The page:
Indonesia’s top Muslim clergy body spoke out Thursday against a planned visit by the US envoy for LGBTQ rights, saying it would not receive a guest “whose intent is to undermine our nation’s cultural and religious values.”
Same-gender sex is not a criminal offense in Indonesia, except in its Aceh province, but the world’s most populous Muslim-majority nation has seen growing anti-LGBTQ sentiment.
Jessica Stern, the US special envoy to promote the rights of LGBTQI+ people, is scheduled to visit Indonesia on December 7, after trips to Vietnam and the Philippines, the State Department said. LGBTQI+ stands for lesbian, gay, bisexual, transgender, queer, and intersex people.
During his trip to Southeast Asia, Stern will meet with government officials and civil society representatives to discuss “promoting the human rights of LGBTQI+ people,” the department said on its website.
The vice president of the Council of Ulema of Indonesia (MUI), Anwar Abbas, said that the organization “categorically rejects the visit of the special envoy.”
The MUI “cannot welcome a guest whose purpose in coming here is to harm and undermine the noble religious and cultural values of our nation,” Anwar said, calling homosexual behavior “dangerous.”
“If this behavior is tolerated, it will lead to the extinction of humanity, because if men marry men and women marry women, they will not reproduce,” he said.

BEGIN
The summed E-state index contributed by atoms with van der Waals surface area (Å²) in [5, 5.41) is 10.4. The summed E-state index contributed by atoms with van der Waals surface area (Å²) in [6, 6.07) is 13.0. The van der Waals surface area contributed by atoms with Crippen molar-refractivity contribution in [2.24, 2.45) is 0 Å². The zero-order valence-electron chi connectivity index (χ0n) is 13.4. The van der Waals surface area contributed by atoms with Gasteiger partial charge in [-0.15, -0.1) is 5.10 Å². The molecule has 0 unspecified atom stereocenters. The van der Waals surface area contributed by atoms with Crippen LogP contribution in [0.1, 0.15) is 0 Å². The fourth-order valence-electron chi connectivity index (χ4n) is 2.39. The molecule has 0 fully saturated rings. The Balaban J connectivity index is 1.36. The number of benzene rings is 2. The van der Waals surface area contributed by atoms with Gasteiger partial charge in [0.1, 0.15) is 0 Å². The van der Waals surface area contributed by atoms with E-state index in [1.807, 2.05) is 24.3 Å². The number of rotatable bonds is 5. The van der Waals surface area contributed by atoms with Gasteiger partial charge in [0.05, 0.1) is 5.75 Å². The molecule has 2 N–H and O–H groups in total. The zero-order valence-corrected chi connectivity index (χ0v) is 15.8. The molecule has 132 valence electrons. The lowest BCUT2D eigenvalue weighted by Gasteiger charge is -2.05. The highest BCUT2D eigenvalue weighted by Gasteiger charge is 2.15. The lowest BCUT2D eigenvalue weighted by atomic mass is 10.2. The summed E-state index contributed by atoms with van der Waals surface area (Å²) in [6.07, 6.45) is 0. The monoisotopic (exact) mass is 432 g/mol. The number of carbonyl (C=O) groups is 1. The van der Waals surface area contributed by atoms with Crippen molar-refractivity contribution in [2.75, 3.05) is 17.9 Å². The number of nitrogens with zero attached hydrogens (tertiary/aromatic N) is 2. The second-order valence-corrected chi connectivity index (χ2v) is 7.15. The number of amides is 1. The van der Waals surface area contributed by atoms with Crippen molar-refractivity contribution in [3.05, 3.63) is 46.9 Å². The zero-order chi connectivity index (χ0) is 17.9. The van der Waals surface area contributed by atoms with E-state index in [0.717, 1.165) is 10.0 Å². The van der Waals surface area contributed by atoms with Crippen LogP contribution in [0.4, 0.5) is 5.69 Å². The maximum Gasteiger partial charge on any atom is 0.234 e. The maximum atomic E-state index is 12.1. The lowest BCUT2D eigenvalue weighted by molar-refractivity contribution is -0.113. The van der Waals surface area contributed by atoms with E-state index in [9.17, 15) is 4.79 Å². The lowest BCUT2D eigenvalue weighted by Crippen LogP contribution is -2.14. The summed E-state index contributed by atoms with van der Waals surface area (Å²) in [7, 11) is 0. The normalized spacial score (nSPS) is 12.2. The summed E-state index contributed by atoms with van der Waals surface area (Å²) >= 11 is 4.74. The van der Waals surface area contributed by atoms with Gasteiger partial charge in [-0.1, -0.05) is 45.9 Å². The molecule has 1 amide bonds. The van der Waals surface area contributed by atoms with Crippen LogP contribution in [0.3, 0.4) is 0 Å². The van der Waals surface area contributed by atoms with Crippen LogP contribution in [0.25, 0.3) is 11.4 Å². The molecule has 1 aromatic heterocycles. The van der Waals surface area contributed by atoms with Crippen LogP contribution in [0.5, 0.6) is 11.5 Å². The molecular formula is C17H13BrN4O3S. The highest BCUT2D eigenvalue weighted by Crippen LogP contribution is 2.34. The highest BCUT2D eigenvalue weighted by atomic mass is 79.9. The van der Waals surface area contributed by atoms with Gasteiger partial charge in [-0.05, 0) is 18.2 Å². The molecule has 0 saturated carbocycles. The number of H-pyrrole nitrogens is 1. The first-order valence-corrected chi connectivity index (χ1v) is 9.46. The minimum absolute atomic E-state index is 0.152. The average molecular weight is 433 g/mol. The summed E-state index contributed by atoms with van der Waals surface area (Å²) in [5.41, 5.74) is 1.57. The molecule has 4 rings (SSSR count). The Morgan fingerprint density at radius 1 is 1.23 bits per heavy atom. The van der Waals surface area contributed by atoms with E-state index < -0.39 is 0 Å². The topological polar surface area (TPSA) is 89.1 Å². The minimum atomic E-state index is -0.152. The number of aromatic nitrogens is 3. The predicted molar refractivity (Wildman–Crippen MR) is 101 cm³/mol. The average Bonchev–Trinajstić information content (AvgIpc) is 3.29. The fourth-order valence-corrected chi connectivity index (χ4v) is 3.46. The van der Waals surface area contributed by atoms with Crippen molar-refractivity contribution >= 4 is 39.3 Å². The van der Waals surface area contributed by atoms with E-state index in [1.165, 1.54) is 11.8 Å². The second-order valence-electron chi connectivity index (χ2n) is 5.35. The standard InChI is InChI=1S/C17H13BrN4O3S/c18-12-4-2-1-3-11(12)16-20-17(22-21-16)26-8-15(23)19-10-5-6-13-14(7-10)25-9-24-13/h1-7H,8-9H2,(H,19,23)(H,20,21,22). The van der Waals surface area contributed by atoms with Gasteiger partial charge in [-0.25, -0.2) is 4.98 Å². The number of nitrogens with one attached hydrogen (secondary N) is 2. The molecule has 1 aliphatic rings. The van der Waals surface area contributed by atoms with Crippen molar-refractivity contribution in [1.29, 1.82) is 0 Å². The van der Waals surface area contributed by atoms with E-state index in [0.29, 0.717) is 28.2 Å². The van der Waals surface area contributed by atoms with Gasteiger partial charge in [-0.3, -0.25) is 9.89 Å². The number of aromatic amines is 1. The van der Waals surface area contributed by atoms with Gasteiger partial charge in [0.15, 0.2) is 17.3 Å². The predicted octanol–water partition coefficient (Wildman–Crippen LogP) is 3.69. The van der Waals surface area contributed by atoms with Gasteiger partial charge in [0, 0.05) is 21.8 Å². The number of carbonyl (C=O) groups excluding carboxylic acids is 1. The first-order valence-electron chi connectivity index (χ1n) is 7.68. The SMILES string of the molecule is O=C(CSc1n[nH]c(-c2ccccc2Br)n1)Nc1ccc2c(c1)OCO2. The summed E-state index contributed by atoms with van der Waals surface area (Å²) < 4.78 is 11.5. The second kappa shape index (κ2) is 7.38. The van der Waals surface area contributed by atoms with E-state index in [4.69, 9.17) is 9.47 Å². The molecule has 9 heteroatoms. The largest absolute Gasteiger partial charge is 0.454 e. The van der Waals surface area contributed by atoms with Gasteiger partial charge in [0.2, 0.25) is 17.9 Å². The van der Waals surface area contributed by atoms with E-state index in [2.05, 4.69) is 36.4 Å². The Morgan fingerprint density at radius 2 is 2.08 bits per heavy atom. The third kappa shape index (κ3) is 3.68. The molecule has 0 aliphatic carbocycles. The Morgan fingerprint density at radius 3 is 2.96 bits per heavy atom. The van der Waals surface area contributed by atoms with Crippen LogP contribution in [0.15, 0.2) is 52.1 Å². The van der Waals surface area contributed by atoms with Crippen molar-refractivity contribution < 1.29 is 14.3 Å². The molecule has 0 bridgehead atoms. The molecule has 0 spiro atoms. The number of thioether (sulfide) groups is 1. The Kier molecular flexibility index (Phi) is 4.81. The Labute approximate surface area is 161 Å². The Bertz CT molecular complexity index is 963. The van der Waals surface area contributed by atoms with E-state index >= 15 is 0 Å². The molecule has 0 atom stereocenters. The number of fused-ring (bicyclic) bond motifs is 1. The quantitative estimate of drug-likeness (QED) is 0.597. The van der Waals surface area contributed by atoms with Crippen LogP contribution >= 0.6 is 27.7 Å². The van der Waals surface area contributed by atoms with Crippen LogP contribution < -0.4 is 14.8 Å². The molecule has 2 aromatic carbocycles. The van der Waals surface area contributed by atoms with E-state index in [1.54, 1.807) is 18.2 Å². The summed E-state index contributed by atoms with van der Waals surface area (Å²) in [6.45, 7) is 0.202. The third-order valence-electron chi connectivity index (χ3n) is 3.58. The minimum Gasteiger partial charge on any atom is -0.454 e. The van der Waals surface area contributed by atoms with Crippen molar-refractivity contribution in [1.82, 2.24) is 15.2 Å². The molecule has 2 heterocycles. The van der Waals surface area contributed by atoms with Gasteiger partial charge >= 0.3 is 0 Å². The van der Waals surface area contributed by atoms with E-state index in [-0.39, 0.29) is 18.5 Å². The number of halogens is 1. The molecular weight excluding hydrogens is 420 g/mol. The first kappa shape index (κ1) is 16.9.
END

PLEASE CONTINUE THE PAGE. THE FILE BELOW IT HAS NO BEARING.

MUI President Cholil NafisA board member of Nahdlatul Ulama, the country’s largest Islamic organization, tweeted that Indonesian officials should not “take the time to meet with the LGBT envoy.”
Indonesian Foreign Ministry spokesman Teuku Faizasyah said he had no details about Stern’s visit and declined to comment on opposition to his trip.
Although same-gender sex is not illegal, discrimination against LGBTQ community seems to be on the rise in the Southeast Asian country.
In May, the government summoned the UK envoy following the british embassy he was criticized by conservative Muslim groups and politicians here for flying a rainbow flag in support of sexual minorities.
In Aceh, the only province that applies Islamic law in Indonesia, same gender couples they have been flogged after sharia courts found them guilty of intimacy.
The Indonesian military, which bans same-gender sex as “inappropriate behavior,” recently handed down seven-month prison sentences to two soldiers for having physical relationships, according to the Agence France-Presse news agency. In addition, the soldiers were expelled from the army.
Meanwhile, rights activists are concerned about a new penal code bill due to be passed this month that could criminalize so-called deviant sexual behavior and sex outside of marriage.
‘Disrespectful’ MUI statement
Indonesia is not just the MUI, said Dede Oetomo, a university professor and LGBTQ rights advocate, adding that he had been invited to an online hearing with the US envoy next week.
“Indonesia is diverse. There are also people who are gay,” Dede told BenarNews.
He called MUI’s statement on Stern’s visit “disrespectful” and “not in keeping with international relations etiquette.”
Andreas Harsono, an Indonesia researcher for New York-based Human Rights Watch (HRW), said the MUI had no power to stop Stern from visiting Indonesia.
“In any good country, someone like Jessica Stern … is welcome to visit, especially because she is going to speak on an important issue,” he told BenarNews.
“LGBT rights, whether you like it or not, is a very important issue.”